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Harvard Global Grid Computing Project Will Help Create Printable Solar Cells


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A flexible solar photovoltaic cell.

Harvard's Clean Energy Project plans to release to solar power developers a list of the top 20,000 organic compounds that could be used to make cheap, printable photovoltaic cells (PVCs), which could lead to PVCs that cost about as much as paint to cover a one-meter square wall.

Credit: Nanosys

In June, Harvard University's Clean Energy Project will release a list of the top 20,000 organic compounds that could be used to make inexpensive, printable photovoltaic cells (PVCs). The list could lead to PVCs that cost about as much as paint to cover a one-meter square wall.

"We're in the process of wrapping up our first analysis and releasing all the data very soon," says Harvard professor Alan Aspuru-Guzik.

The Clean Energy Project uses the computing resources of IBM's World Community Grid for the computational chemistry to find the best molecules for organic photovoltaics. The project is using the surplus processing power of about 6,000 computers around the world to develop the list of photovoltaics that could be used to create inexpensive solar cells.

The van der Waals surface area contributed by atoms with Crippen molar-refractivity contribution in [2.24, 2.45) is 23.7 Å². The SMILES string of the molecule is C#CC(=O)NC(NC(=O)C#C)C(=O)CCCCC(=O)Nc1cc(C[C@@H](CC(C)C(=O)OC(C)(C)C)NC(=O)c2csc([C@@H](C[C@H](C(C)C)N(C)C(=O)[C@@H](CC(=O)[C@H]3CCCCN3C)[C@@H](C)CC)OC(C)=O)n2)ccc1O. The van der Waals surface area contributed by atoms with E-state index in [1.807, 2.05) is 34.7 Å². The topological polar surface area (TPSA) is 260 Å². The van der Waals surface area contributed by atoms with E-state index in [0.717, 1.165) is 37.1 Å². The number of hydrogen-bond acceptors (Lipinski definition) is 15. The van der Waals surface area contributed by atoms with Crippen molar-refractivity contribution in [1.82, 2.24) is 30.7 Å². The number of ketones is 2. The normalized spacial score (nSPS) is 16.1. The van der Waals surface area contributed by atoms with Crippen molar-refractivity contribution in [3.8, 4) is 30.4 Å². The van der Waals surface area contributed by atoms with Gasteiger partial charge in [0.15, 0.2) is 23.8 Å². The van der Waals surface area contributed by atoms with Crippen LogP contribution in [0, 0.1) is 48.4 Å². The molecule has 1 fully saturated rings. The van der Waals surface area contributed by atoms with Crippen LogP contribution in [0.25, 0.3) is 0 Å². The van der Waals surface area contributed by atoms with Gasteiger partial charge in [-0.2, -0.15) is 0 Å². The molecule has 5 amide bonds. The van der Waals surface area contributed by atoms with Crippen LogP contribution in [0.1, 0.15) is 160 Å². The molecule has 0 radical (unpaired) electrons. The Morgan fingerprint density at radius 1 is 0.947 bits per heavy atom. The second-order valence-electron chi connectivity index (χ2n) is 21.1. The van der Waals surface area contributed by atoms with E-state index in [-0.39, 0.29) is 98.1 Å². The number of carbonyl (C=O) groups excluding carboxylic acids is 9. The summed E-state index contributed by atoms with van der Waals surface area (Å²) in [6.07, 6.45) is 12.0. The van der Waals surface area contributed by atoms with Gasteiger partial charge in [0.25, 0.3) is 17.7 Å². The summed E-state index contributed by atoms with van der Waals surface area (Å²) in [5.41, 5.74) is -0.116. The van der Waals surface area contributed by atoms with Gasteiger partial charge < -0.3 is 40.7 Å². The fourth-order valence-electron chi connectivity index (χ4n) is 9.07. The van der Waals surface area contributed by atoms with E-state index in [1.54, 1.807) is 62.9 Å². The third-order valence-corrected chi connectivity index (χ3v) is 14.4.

Over the past few years, computational chemists have identified a few organic compounds with the potential to offer about 10-percent energy conversion levels. "Through our project, we've identified 20,000 of them at that level of performance," Aspuru-Guzik says.

Harvard also has built data storage facilities to capture the results of the computations. Each molecular computation produces about 20 megabytes of data, and the global grid computing architecture generates about 750 gigabytes of data a day.

From Computerworld
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